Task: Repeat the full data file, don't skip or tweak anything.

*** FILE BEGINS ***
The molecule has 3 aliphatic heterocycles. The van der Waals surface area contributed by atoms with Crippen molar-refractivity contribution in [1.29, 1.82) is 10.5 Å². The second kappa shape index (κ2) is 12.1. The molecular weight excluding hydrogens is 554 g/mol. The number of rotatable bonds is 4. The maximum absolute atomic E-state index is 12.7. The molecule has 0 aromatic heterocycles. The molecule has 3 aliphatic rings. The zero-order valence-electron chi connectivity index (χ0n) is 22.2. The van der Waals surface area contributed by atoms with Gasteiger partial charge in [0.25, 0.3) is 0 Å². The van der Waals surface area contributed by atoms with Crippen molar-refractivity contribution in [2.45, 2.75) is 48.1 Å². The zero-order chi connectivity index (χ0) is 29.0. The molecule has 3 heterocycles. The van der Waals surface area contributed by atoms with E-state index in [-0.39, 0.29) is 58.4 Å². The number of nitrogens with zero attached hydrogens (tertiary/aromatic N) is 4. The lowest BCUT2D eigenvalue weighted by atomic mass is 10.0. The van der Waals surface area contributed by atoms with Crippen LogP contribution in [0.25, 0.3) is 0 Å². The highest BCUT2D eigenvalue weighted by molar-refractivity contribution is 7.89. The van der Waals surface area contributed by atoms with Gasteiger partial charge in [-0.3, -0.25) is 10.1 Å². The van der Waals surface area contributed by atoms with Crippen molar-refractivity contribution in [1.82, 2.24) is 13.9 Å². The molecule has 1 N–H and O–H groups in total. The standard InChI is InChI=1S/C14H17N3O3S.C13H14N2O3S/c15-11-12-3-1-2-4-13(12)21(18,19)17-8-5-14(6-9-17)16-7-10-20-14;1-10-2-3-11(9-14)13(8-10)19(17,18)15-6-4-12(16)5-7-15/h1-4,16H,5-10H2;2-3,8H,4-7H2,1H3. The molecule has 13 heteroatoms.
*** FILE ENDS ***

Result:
The molecule has 3 aliphatic heterocycles. The van der Waals surface area contributed by atoms with Crippen molar-refractivity contribution in [1.29, 1.82) is 10.5 Å². The second kappa shape index (κ2) is 12.1. The molecular weight excluding hydrogens is 554 g/mol. The number of rotatable bonds is 4. The maximum absolute atomic E-state index is 12.7. The molecule has 0 aromatic heterocycles. The molecule has 3 aliphatic rings. The zero-order valence-electron chi connectivity index (χ0n) is 22.2. The van der Waals surface area contributed by atoms with Gasteiger partial charge in [0.25, 0.3) is 0 Å². The van der Waals surface area contributed by atoms with Crippen molar-refractivity contribution in [2.45, 2.75) is 48.1 Å². The zero-order chi connectivity index (χ0) is 29.0. The molecule has 3 heterocycles. The van der Waals surface area contributed by atoms with E-state index in [-0.39, 0.29) is 58.4 Å². The number of nitrogens with zero attached hydrogens (tertiary/aromatic N) is 4. The lowest BCUT2D eigenvalue weighted by atomic mass is 10.0. The van der Waals surface area contributed by atoms with Crippen LogP contribution in [0.25, 0.3) is 0 Å². The highest BCUT2D eigenvalue weighted by molar-refractivity contribution is 7.89. The van der Waals surface area contributed by atoms with Gasteiger partial charge in [-0.3, -0.25) is 10.1 Å². The van der Waals surface area contributed by atoms with Crippen molar-refractivity contribution in [1.82, 2.24) is 13.9 Å². The molecule has 1 N–H and O–H groups in total. The standard InChI is InChI=1S/C14H17N3O3S.C13H14N2O3S/c15-11-12-3-1-2-4-13(12)21(18,19)17-8-5-14(6-9-17)16-7-10-20-14;1-10-2-3-11(9-14)13(8-10)19(17,18)15-6-4-12(16)5-7-15/h1-4,16H,5-10H2;2-3,8H,4-7H2,1H3. The molecule has 13 heteroatoms.